Wow…there are a lot of things marketers can measure these days. For years, it was difficult to provide any kind of meaningful data to support marketing efforts. It’s part of the reason CEOs have always been skeptical of marketing and the costs related to it.
Today, marketers no longer have that issue. There’s so much data that we can provide that it has shifted from not enough to maybe too much. Selecting the metrics to share with the CEO and senior leadership can be like picking which flavor of ice cream you want. While plain chocolate is always good, wouldn’t chocolate fudge-salted caramel-pecan be better?
More isn’t always better in ice cream flavors or marketing metrics. Are you sure you understand what metrics are most important to leadership? Are you sharing the data that really matters to the business or just a bunch of fluff?
CEOs are all different. The one thing they have in common is that at the end of the day, they all want to run companies that increase in value (whether that's measured by revenue, profit or enterprise value). As a marketing leader, part of your role is to provide the marketing-related metrics that will help your CEO and senior leadership team steer the ship in the right direction.
So what are those metrics? What do CEOs really care about from a marketing perspective? Well, opinions vary on the answers to those questions.
For example, a quick Google search of “What marketing metrics do CEOs really care about” yields 30+ articles and blog posts from the likes of HubSpot, Content Marketing Institute, Moz and many marketing firms. And while there is some overlap and general themes that emerge, the actual metrics they list are not exactly the same.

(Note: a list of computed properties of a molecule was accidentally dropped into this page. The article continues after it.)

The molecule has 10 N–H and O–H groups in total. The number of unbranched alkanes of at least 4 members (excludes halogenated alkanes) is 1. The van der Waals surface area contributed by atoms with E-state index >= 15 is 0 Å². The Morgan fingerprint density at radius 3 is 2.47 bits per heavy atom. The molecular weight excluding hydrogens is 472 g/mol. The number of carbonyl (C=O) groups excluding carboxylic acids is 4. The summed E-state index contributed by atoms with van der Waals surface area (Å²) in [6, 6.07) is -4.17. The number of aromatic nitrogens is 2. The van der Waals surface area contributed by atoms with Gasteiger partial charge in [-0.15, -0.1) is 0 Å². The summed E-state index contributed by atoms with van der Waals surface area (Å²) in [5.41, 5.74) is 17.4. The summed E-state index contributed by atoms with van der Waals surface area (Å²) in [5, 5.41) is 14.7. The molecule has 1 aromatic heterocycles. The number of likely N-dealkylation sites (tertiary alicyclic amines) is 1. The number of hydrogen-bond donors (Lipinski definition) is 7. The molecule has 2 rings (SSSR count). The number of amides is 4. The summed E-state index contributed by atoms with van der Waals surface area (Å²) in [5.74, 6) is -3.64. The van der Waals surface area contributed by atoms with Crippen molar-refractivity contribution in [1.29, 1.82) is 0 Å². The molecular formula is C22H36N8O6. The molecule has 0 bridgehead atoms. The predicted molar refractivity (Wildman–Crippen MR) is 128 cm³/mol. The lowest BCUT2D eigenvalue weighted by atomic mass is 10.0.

At Imagine, we measure a lot things but I had not asked Doug what he felt the most important metrics are for him as a CEO. Given his experience running his own company and working with more than 1,500 small and mid-size businesses, I feel that his opinion will give any marketer a great starting point.
Here are the six metrics Imagine knows (and recommends) all CEOs really care about.
1. Lead velocity
The most important metric for predicting growth is lead velocity and how can CEOs make decisions about the future if they are unable to predict growth?
If you’re not familiar with lead velocity, it is the rate of increase of lead generation from one period of time to another period of time. In this blog post, Doug explains the metric and why it is critical.